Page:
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275647 Posts in 27717 Topics by 4285 Members Latest Member: - Jason DAngelo Most online today: 158 - most online ever: 429 (November 03, 2007, 04:35:43 AM)
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Author Topic: Our first game  (Read 4066 times)
dragon_of_colour
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Posts: 17


« on: October 31, 2003, 03:46:09 AM »

Hello all,
Tried out Uni for the first time last weekend. Our first game was really a hit-and-miss affair, but we had fun and hammered out the rules between us. We had four players and a great time was had. Here follows a transcript of the game, for your amusement:

---------***---------

Universalis Game One
This is the write up of our first Universalis game. Please bear in mind that none of us were entirely sure of the rules when we did this but it was lots of hilarious fun anyway.

Universalis: Game 1
Tenets:

* Magic over technology
* Pirates
* Female supremacy
* Hereditary curses (sins of the father)
* Post-apocalyptic society
* Only women have magic
* No horror
* Underground male rebellion movement


Scene one:
The scene opens with a teenage female named Katie in the brig of a pirate ship. She is slightly injured. There is a commotion outside the brig. It is her father fighting with the two pirates guarding the door. While trying to break through them he yells, "I must speak with my daughter!"
To which Katie replies, "Leave me alone you fiend!"

Scene Two
It is one hour later upon the pirate ship and Katie and the pirates are dead, killed by Katie's dad who now appears happy. He has escaped the battle surprisingly unscathed and is surrounded by a crackling blue aura, which could be a possible spell. He had been sent by Katie's mother to kill her. The spell or enchantment surrounding him is freeing him from his wife's dominance over him. He removes an amulet from around Katie's neck and runs up onto the deck. It is sunset and there are dead pirates scattered all over the deck. A thick fog is rapidly moving towards the ship, engulfing it.
***Fade to Black***

Scene Three
It is midnight and in a stone mansion, somewhere in the land, there is a table of unhappy women listening patiently to their fat leader read from a tome. Their leader is Katie's mother and she is reading from the ship's log, which she magically summoned to her. Opposite the leader at the table is a beautiful blonde named Angelica who is wearing an amulet similar to Katie's.
The log is a details account of the underground male movement. Mother informs the group of Katie's death and that she ordered it as Katie was a spy, betraying them to the male rebels. Around the table, the woman exchange looks of relief.
Angelica leaps to her feet and yells, "Our leader is wrong and is leading us astray! We should remove her from the council!"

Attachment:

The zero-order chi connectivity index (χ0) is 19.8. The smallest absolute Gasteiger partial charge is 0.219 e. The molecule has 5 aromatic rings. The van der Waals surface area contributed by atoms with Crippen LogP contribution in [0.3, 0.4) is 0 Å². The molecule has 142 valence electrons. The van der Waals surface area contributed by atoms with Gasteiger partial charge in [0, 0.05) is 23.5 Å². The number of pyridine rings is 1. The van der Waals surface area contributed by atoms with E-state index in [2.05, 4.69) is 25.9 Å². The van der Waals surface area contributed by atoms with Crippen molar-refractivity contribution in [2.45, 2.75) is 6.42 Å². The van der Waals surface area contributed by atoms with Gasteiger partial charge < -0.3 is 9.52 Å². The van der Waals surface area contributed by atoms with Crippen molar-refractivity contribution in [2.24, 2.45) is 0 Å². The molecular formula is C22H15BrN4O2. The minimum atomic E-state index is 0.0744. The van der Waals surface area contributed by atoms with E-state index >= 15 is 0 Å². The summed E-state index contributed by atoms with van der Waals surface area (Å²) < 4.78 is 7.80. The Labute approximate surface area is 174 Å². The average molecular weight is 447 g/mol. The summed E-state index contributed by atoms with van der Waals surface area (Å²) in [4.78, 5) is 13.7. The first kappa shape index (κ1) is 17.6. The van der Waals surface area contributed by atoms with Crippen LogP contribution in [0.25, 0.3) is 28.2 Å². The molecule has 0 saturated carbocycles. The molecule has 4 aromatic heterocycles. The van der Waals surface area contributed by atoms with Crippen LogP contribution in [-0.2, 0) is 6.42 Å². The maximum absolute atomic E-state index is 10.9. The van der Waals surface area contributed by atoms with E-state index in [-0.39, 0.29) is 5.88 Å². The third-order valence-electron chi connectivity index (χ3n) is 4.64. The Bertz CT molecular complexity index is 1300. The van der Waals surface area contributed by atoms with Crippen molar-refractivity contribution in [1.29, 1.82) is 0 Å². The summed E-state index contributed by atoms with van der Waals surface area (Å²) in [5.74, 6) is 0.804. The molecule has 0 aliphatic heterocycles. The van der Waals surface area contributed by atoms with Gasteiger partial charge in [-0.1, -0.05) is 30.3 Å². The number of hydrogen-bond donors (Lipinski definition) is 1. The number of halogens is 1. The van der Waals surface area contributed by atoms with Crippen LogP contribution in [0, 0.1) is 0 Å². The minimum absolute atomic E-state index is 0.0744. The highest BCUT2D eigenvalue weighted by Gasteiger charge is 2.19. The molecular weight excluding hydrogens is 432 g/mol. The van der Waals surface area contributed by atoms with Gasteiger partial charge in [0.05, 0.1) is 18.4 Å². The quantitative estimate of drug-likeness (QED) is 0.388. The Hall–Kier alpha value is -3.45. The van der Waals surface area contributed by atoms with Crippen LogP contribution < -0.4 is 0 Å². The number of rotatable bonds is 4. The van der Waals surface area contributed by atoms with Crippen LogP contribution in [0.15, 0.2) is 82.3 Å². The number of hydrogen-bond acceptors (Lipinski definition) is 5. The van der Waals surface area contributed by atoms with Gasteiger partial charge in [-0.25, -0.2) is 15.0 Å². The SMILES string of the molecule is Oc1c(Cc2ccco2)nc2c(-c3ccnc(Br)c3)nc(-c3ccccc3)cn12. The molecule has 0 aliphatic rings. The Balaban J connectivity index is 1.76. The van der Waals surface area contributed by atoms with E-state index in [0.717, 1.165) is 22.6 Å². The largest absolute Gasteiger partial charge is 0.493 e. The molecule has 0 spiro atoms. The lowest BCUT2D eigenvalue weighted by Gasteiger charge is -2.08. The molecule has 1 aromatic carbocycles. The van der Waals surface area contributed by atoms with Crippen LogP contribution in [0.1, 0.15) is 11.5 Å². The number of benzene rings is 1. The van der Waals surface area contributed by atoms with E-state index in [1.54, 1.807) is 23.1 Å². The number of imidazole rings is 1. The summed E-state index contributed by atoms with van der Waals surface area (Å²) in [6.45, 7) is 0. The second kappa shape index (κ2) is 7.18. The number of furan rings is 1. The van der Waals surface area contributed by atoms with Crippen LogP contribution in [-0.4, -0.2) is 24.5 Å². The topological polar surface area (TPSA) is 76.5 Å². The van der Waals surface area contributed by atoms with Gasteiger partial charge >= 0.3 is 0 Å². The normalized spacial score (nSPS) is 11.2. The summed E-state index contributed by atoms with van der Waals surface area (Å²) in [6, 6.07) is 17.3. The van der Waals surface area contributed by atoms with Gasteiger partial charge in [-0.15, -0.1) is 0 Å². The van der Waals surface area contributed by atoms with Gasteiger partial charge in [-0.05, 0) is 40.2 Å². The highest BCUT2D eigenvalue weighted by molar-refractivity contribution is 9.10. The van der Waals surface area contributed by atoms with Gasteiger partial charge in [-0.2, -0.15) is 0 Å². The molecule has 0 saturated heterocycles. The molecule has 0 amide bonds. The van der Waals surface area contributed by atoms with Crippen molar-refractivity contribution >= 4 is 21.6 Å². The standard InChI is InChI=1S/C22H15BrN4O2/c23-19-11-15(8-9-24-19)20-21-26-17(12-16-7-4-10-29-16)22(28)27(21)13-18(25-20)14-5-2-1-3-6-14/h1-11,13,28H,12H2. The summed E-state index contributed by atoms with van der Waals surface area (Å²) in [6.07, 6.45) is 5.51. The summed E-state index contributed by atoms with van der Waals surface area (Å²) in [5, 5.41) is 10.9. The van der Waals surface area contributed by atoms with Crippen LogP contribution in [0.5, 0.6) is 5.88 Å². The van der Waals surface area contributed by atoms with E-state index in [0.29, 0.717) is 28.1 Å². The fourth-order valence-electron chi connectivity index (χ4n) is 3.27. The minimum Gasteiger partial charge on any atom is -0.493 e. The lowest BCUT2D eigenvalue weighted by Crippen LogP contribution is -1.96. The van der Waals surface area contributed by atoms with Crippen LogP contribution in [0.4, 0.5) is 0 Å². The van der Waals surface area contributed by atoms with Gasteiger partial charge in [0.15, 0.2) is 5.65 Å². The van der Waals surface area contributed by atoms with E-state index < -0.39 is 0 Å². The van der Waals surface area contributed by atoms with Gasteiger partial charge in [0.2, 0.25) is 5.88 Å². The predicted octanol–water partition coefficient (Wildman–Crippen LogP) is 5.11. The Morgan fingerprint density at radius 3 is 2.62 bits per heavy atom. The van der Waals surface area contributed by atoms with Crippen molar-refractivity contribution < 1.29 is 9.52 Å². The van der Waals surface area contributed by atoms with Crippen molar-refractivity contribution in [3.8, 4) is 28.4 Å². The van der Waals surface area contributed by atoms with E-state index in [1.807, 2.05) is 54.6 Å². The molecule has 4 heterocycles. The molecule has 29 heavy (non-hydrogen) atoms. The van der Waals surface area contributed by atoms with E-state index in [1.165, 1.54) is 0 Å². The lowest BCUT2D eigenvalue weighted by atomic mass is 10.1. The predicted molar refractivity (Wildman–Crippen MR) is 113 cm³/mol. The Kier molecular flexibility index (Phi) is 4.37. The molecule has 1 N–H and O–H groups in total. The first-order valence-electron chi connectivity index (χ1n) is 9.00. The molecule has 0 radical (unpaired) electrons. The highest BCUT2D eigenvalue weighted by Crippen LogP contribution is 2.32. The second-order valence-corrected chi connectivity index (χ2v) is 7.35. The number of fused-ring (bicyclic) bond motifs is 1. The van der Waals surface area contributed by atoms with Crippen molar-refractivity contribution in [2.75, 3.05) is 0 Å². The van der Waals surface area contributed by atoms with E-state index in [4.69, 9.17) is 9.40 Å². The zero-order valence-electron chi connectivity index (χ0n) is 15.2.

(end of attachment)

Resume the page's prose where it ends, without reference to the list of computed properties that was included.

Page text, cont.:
Mother casts a lightening bolt spell at Angelica and Angelica explodes. "Anyone else share her view?" Mother taunts the group.
The other women sit in motionless silence while Mother reads on.

Scene Four
A month later deep in the bowels of the earth, the dwarf smiths have forged an amulet, which is more powerful than the others. The dwarf master smith put the amulet around the neck of a man and it imbues the man with magical powers. The man is physically more powerful and radiates power, which illuminates the underground hall showing the dead females hanging on the walls. The master smith orders, "Prepare a place for us on the surface."

Scene Five
In a candle lit tent one week later Katie's mother, Hera, and the dwarf friend have a meeting. They are there to negotiate peace and harmony between their rival groups. She refuses his terms and he shrugs and leaves. She calls her guards to seize him. Two female guards rush into the tent and cast a spell as he pulls out two pistols. The spell freezes him in place before he can shoot them. He channels their power and freezes them in place along with Hera. More guards run in to aid Hera.
The dwarf friend launches into a speech detailing how woman aligned themselves with the lesser gods and destroyed the world with their powers and how men have now come to know the one true god and are working by his grace. Hera laughs at this and disappears in a puff of smoke. In frustration and surprise the dwarf friend kills the two frozen guards blowing the candles out in the process. The other guards see this as an opportunity it attack him but this proves to be a mistake. With the strength of twenty men and night vision, the dwarf friend kills the guards in a whirlwind attack.

Scene Six
Hera is standing in her bedroom visibly drained after the teleport. She wonders how her guards fared and thinks about the dwarf friend. Where did he get his powers? Where did he get his amulet?
[The dwarf friend is named Grimstone and is forced to fight for the course despite everything following his father's curse of failure to overthrow the women]
There is a knock on the door to Hera's bedroom and Katie's father enters. Hera is visibly upset with him
"You have failed me!" She screams, "I will give you one more chance to redeem yourself."
He leaps at her, attacking her with the dagger he had concealed behind his back. With her dying breath she curses him by turning him into a woman.

Closing Scene
Through the window a pirate ship is visible in the bay. On the deck of the ship is Katie looking through a telescope.
***Fade to black***

---------***---------

Hmmm... how can Katie still be alive!? Is that a Part 2 in the making?
Just goes to show what kind of whacked up plot lines can come out of Uni...
Thanks Yvette for the writeup.
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"Draco dormiens nunquam titillandus."
--Harry Potter
Valamir
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« Reply #1 on: October 31, 2003, 10:28:55 AM »

Whacked up?...this was awesome.  I can't wait to see the next installment.

The father killing his own daughter right at the beginning.  Dead women hanging from the walls of the cavern.  Completely twisted and deviant, but totally grooving.

You obviously edited the content down alot.  What specifically seemed hit or miss for you?
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dragon_of_colour
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Posts: 17


« Reply #2 on: November 02, 2003, 10:55:46 PM »

Hi Valamir, thanks for the praise!
It was hit-and-miss in that we were still very much working out the rules, particularly the differences between challenges and complications. The particular questions escape me now, but next session (this saturday) I'll write them down and then post them....
Wait, I think I remember one question:
If during a player's turn, another player pays a coin to interrupt him, does the turn pass permanently to the player that interrupted him?
Thanks again...
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Valamir
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« Reply #3 on: November 03, 2003, 05:23:35 AM »

Quote